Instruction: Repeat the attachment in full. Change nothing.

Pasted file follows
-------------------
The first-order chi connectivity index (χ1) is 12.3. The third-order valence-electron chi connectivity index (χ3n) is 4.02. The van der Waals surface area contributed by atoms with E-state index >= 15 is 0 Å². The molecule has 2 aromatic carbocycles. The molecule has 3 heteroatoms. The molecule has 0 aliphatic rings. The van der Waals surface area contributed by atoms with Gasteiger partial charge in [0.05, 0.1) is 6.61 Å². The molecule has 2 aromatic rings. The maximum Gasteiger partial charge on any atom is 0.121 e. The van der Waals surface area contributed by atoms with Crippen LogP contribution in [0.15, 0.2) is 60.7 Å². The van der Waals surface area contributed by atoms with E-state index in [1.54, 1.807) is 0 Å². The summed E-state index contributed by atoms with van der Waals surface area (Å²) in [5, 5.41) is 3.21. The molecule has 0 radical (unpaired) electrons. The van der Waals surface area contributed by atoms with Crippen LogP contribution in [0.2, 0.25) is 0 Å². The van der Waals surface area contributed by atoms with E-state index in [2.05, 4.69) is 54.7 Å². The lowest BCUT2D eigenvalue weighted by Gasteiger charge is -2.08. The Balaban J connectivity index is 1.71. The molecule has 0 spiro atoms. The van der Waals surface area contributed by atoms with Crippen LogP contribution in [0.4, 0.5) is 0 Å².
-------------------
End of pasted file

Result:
The first-order chi connectivity index (χ1) is 12.3. The third-order valence-electron chi connectivity index (χ3n) is 4.02. The van der Waals surface area contributed by atoms with E-state index >= 15 is 0 Å². The molecule has 2 aromatic carbocycles. The molecule has 3 heteroatoms. The molecule has 0 aliphatic rings. The van der Waals surface area contributed by atoms with Gasteiger partial charge in [0.05, 0.1) is 6.61 Å². The molecule has 2 aromatic rings. The maximum Gasteiger partial charge on any atom is 0.121 e. The van der Waals surface area contributed by atoms with Crippen LogP contribution in [0.15, 0.2) is 60.7 Å². The van der Waals surface area contributed by atoms with E-state index in [1.54, 1.807) is 0 Å². The summed E-state index contributed by atoms with van der Waals surface area (Å²) in [5, 5.41) is 3.21. The molecule has 0 radical (unpaired) electrons. The van der Waals surface area contributed by atoms with Crippen LogP contribution in [0.2, 0.25) is 0 Å². The van der Waals surface area contributed by atoms with E-state index in [2.05, 4.69) is 54.7 Å². The lowest BCUT2D eigenvalue weighted by Gasteiger charge is -2.08. The Balaban J connectivity index is 1.71. The molecule has 0 spiro atoms. The van der Waals surface area contributed by atoms with Crippen LogP contribution in [0.4, 0.5) is 0 Å².